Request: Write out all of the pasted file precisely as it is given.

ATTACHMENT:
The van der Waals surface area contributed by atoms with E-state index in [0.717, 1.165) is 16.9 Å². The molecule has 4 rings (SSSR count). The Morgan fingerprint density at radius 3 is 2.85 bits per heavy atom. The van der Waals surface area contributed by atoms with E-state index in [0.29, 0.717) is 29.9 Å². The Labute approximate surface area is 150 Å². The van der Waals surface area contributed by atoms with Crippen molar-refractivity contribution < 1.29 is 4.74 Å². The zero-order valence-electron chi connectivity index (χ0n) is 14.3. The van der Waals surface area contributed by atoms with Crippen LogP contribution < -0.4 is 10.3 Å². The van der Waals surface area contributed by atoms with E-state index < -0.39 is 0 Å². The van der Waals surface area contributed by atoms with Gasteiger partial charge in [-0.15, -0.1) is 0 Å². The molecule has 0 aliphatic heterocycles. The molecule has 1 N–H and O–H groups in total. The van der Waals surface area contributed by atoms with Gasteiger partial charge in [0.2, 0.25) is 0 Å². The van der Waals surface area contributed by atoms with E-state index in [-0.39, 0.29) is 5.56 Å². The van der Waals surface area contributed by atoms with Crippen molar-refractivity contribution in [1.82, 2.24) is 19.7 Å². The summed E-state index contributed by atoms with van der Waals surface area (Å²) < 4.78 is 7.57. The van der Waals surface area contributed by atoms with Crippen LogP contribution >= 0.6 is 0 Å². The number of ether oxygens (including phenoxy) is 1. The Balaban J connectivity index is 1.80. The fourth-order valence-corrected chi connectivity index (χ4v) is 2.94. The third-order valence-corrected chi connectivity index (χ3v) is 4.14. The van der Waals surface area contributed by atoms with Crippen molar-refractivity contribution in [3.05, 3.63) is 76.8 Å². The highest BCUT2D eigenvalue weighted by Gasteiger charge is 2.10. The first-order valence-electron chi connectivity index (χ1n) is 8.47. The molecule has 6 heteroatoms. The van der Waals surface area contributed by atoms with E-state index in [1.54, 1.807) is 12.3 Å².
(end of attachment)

The van der Waals surface area contributed by atoms with E-state index in [0.717, 1.165) is 16.9 Å². The molecule has 4 rings (SSSR count). The Morgan fingerprint density at radius 3 is 2.85 bits per heavy atom. The van der Waals surface area contributed by atoms with E-state index in [0.29, 0.717) is 29.9 Å². The Labute approximate surface area is 150 Å². The van der Waals surface area contributed by atoms with Crippen molar-refractivity contribution < 1.29 is 4.74 Å². The zero-order valence-electron chi connectivity index (χ0n) is 14.3. The van der Waals surface area contributed by atoms with Crippen LogP contribution < -0.4 is 10.3 Å². The van der Waals surface area contributed by atoms with E-state index < -0.39 is 0 Å². The van der Waals surface area contributed by atoms with Gasteiger partial charge in [-0.15, -0.1) is 0 Å². The molecule has 0 aliphatic heterocycles. The molecule has 1 N–H and O–H groups in total. The van der Waals surface area contributed by atoms with Gasteiger partial charge in [0.2, 0.25) is 0 Å². The van der Waals surface area contributed by atoms with E-state index in [-0.39, 0.29) is 5.56 Å². The van der Waals surface area contributed by atoms with Crippen molar-refractivity contribution in [1.82, 2.24) is 19.7 Å². The summed E-state index contributed by atoms with van der Waals surface area (Å²) < 4.78 is 7.57. The van der Waals surface area contributed by atoms with Crippen LogP contribution >= 0.6 is 0 Å². The number of ether oxygens (including phenoxy) is 1. The Balaban J connectivity index is 1.80. The fourth-order valence-corrected chi connectivity index (χ4v) is 2.94. The third-order valence-corrected chi connectivity index (χ3v) is 4.14. The van der Waals surface area contributed by atoms with Crippen molar-refractivity contribution in [3.05, 3.63) is 76.8 Å². The highest BCUT2D eigenvalue weighted by Gasteiger charge is 2.10. The first-order valence-electron chi connectivity index (χ1n) is 8.47. The molecule has 6 heteroatoms. The van der Waals surface area contributed by atoms with E-state index in [1.54, 1.807) is 12.3 Å².